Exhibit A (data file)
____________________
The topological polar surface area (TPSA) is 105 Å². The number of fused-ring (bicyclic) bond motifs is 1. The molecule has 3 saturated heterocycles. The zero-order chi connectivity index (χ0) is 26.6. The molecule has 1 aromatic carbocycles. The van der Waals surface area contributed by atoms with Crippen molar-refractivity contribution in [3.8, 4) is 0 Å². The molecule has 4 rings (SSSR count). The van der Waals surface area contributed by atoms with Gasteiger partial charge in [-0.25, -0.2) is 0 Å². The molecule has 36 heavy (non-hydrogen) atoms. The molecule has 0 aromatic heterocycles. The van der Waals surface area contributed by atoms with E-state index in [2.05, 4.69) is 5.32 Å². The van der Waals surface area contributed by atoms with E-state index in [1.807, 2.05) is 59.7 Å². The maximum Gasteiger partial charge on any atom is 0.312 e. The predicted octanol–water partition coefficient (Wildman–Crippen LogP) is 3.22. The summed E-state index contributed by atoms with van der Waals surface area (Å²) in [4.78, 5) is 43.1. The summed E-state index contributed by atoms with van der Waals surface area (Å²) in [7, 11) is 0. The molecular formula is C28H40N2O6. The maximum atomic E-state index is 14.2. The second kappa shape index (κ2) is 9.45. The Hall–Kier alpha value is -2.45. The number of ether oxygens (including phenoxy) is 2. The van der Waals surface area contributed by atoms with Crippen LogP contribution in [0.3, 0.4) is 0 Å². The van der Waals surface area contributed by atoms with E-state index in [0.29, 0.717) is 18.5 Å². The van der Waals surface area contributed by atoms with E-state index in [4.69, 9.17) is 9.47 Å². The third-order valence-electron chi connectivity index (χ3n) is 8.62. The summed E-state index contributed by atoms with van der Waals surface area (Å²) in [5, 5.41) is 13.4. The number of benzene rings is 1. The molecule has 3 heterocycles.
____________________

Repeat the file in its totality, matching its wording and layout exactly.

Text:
The topological polar surface area (TPSA) is 105 Å². The number of fused-ring (bicyclic) bond motifs is 1. The molecule has 3 saturated heterocycles. The zero-order chi connectivity index (χ0) is 26.6. The molecule has 1 aromatic carbocycles. The van der Waals surface area contributed by atoms with Crippen molar-refractivity contribution in [3.8, 4) is 0 Å². The molecule has 4 rings (SSSR count). The van der Waals surface area contributed by atoms with Gasteiger partial charge in [-0.25, -0.2) is 0 Å². The molecule has 36 heavy (non-hydrogen) atoms. The molecule has 0 aromatic heterocycles. The van der Waals surface area contributed by atoms with E-state index in [2.05, 4.69) is 5.32 Å². The van der Waals surface area contributed by atoms with E-state index in [1.807, 2.05) is 59.7 Å². The maximum Gasteiger partial charge on any atom is 0.312 e. The predicted octanol–water partition coefficient (Wildman–Crippen LogP) is 3.22. The summed E-state index contributed by atoms with van der Waals surface area (Å²) in [4.78, 5) is 43.1. The summed E-state index contributed by atoms with van der Waals surface area (Å²) in [7, 11) is 0. The molecular formula is C28H40N2O6. The maximum atomic E-state index is 14.2. The second kappa shape index (κ2) is 9.45. The Hall–Kier alpha value is -2.45. The number of ether oxygens (including phenoxy) is 2. The van der Waals surface area contributed by atoms with Crippen LogP contribution in [0.3, 0.4) is 0 Å². The van der Waals surface area contributed by atoms with E-state index in [0.29, 0.717) is 18.5 Å². The van der Waals surface area contributed by atoms with E-state index in [4.69, 9.17) is 9.47 Å². The third-order valence-electron chi connectivity index (χ3n) is 8.62. The summed E-state index contributed by atoms with van der Waals surface area (Å²) in [5, 5.41) is 13.4. The number of benzene rings is 1. The molecule has 3 heterocycles.